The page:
Mole sauce is considered to be the national dish of Mexico. Mole is a Mexican-Spanish word that means sauce or concoction, that refers to several Mexican food sauces and dishes based on these sauces. Mole is a Mexican gravy made with chiles, nuts, spices, chocolate and seasonings. Mole is traditionally used to flavor a wide variety of dishes: chicken, turkey, rice, beef, pork, enchiladas (often called enmoladas), tamales, beans, eggs and all kinds of antojitos (snacks).
Mole Doña Maria brings the delicious taste of mole, without the hassle of having to prepare the mole from scratch but delivers the same flavor. Just add chicken broth or water to dissolve the paste and pour over chicken or other food.
Mole is the common name for a group of Mexican sauces based mostly on a variety of peppers. It comes in many different variations, each a specialty of a different region of Mexico. Americans are probably most familiar with the dark brown ‘chocolate’ version served over rice and chicken, which is considerably sweeter than the green one.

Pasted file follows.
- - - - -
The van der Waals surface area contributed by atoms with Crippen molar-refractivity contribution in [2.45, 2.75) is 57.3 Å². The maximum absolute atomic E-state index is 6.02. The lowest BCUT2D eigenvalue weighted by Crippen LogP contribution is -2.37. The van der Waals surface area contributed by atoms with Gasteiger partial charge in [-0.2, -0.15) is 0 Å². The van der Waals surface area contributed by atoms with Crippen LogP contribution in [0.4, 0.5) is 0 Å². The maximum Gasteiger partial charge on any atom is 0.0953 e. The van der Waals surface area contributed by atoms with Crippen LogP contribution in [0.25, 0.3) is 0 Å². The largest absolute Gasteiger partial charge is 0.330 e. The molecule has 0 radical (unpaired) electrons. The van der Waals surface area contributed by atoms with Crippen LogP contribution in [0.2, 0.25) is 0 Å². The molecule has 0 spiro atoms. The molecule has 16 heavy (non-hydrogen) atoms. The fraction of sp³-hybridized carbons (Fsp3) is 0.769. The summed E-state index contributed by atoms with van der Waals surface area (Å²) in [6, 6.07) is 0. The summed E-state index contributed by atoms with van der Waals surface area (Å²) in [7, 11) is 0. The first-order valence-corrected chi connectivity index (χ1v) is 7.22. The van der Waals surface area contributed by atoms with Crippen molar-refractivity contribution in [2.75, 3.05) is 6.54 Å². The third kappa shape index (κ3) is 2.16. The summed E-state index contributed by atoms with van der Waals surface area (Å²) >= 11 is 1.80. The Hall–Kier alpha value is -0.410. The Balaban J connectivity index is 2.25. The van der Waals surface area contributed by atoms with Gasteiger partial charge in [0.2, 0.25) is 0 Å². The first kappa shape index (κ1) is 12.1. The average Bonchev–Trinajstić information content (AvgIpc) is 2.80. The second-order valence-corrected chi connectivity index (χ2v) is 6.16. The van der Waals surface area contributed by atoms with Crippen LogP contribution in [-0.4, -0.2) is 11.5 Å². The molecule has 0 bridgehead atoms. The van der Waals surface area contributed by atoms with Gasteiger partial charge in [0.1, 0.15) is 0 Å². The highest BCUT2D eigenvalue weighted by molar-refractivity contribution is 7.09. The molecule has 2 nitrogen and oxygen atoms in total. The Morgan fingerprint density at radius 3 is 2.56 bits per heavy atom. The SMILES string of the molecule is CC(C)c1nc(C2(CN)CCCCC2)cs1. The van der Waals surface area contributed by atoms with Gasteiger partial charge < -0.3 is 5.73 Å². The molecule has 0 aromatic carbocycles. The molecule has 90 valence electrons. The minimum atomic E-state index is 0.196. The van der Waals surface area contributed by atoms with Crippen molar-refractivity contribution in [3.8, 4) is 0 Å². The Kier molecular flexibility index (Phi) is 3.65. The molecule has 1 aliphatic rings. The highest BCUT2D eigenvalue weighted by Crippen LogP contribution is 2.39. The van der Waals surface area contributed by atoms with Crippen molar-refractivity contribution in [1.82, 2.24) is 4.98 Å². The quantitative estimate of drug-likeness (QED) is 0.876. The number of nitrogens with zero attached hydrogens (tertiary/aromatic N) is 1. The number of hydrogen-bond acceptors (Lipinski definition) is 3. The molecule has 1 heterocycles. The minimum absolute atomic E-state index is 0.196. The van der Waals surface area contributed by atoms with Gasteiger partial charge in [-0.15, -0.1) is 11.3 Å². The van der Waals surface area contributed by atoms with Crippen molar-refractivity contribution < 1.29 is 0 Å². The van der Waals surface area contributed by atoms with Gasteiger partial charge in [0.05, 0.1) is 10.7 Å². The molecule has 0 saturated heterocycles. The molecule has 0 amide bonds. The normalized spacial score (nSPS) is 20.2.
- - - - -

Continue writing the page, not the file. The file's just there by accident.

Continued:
The Doña Maria moles are imo quite acceptable, and a practical alternative to making mole sauces from scratch, because the long list of ingredients often is not available in the US of A. .
A. mole poblano
Apparently, traditional mole poblano has an ingredient list like a small telephone book—many things I can't even get here—and it can take several days to make properly. That is just not convenient for the average home kitchen. Mole de Rancho is a simplified version that can be prepared a lot quicker.
I buy mole in a jar.
Commercialized mole is available in liquid form or as a concentrated paste. Like several other Mexican flavors, it may be a bit of an acquired taste. The dark mole has a heavy flavor hinting of chocolate and roasted nuts; the light mole tastes a bit like a light curry.
Since I've never had the opportunity to taste the real thing, I can't compare them. I like the jar well enough, but still hope to have the opportunity to try the real thing one day.